February 23, 2015
British charities are warning that child abductions are on the increase in the country, and that they are four times higher than official figures.
Figures show almost 900 cases were reported in the past year alone.
The data gathered from police forces by the charity Parents and Abducted Children Together (Pact), and seen exclusively by The Independent on Sunday, reveal that kidnappings and abductions of children under 18 rose by 13 percent between 2012-13 and 2013-14 across England, Wales and Northern Ireland.
Kidnappings alone increased faster still, with a rise of 18 percent over the same period.
The abduction of children by people other than their parents – which could include a stranger luring a child into a car with sweets or a teenage girl being taken willingly by an older man – rose twice as fast as parental abductions (14 percent, compared with 6 per cent).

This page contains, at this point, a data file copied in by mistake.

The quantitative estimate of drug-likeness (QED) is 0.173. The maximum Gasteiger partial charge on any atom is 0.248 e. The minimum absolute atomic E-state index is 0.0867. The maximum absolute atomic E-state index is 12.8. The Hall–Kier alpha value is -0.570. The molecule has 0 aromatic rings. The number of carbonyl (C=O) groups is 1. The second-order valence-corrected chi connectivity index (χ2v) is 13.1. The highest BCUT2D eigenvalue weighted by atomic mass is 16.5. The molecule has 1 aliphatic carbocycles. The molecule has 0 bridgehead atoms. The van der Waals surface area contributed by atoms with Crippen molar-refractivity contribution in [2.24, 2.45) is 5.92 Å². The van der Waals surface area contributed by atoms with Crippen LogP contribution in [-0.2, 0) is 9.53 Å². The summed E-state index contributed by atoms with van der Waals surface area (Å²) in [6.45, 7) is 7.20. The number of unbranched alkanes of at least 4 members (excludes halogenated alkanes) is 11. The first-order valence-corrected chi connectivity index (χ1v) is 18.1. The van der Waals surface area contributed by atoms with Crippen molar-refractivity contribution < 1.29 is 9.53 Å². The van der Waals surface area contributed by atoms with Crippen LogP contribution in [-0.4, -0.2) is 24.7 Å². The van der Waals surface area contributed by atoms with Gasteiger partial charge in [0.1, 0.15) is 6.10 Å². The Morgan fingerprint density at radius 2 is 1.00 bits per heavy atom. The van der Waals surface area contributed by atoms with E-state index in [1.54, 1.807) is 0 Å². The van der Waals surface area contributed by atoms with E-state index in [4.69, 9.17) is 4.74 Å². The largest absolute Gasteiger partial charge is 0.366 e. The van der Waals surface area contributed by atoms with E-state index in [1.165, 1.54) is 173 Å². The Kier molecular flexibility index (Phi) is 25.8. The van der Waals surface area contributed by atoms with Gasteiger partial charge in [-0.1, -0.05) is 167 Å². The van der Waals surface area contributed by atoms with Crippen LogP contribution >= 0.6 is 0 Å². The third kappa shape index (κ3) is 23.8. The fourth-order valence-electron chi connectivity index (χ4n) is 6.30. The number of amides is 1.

Since the Rotherham scandal, where widespread child sexual abuse took place against girls as young as 12 between 1997 and 2013, councils and police forces have come under greater scrutiny about the way in which they handle child abductions and kidnappings.
Now Peter Saunders, founder of National Association for People Abused in Childhood (NAPAC) says, “The figures are very, very worrying,” but “it seems the authorities have not been taking these cases seriously enough.”
During 2013-14, 158 children were abducted by parents, 401 children were abducted by people other than their parents, and 321 children were kidnapped. Kidnappings, which are defined by the use of force or fraud to remove a child, include cases such as children taken in return for a ransom or young gang members held by rival factions. One-fifth of all kidnappings recorded by police involve a child victim.
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